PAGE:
to repurchase the stock would exist only on July 31, 1991, and not at the time of trial in December of 1989; and third, that, according to the MOA, any purchase of stock by the corporation had to be out of "legally available surplus," and it was unlikely that Knapp would have any such surplus on July 31, 1991.
Nedder's appeal focuses on the stock repurchase agreement in relation to the 120,000 shares originally purchased. His claim for damages for lost salary and benefits is now moot. As to the subsequent stock purchase he made in November of 1987, the judge found that it was not subject to the employment agreement, and Nedder does not argue on appeal that that conclusion was erroneous.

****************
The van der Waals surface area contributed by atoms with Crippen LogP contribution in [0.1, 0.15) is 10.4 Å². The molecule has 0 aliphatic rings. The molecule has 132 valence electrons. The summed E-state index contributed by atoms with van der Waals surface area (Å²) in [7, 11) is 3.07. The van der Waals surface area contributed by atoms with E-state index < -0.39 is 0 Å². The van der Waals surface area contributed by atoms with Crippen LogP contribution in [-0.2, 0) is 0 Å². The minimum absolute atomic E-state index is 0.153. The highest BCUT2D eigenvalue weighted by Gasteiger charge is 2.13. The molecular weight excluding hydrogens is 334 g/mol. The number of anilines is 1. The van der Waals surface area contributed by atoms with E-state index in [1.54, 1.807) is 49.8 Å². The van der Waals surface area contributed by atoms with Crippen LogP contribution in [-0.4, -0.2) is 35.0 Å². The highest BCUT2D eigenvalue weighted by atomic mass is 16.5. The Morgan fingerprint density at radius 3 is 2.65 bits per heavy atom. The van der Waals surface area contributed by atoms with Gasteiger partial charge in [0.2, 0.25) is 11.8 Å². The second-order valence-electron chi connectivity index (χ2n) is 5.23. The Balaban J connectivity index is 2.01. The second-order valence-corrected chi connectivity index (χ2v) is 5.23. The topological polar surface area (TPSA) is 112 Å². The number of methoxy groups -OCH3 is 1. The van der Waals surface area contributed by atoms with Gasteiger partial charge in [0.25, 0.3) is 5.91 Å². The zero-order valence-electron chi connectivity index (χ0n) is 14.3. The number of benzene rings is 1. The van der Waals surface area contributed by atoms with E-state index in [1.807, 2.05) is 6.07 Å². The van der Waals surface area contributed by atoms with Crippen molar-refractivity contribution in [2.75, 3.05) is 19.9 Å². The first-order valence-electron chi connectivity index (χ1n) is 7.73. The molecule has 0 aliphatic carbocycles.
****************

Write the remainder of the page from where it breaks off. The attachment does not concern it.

Nedder contends that his employment contract entitled him to have Knapp repurchase the 120,000 shares on July 31, 1991, at the price set forth in the agreement. Thus, as a remedy for the breach of the employment contract, he claims he was entitled to recover damages based either upon the value of that repurchase right, determined as of the date of the breach, or his expenditures for the stock in reliance on the contract. Knapp, on the other hand, argues that Nedder's rights are defined in the MOA under which Knapp, first, and then its shareholders, would have an option, but not an obligation, to purchase the stock, and to do so at no more than book value. Further, under the MOA, Knapp contends, any purchase of stock would have to be out of "legally available surplus," and the judge, without defining the phrase, found there was none. The phrase, "legally available surplus," is susceptible of several possible interpretations, but on appeal the plaintiff neither offers a discussion of its meaning, nor argues that the judge's finding that there was no such surplus is clearly erroneous. Thus, unless a sale by Nedder under the minimum price clause of his employment contract would not have been a sale pursuant to the MOA, we would affirm the decision denying him damages.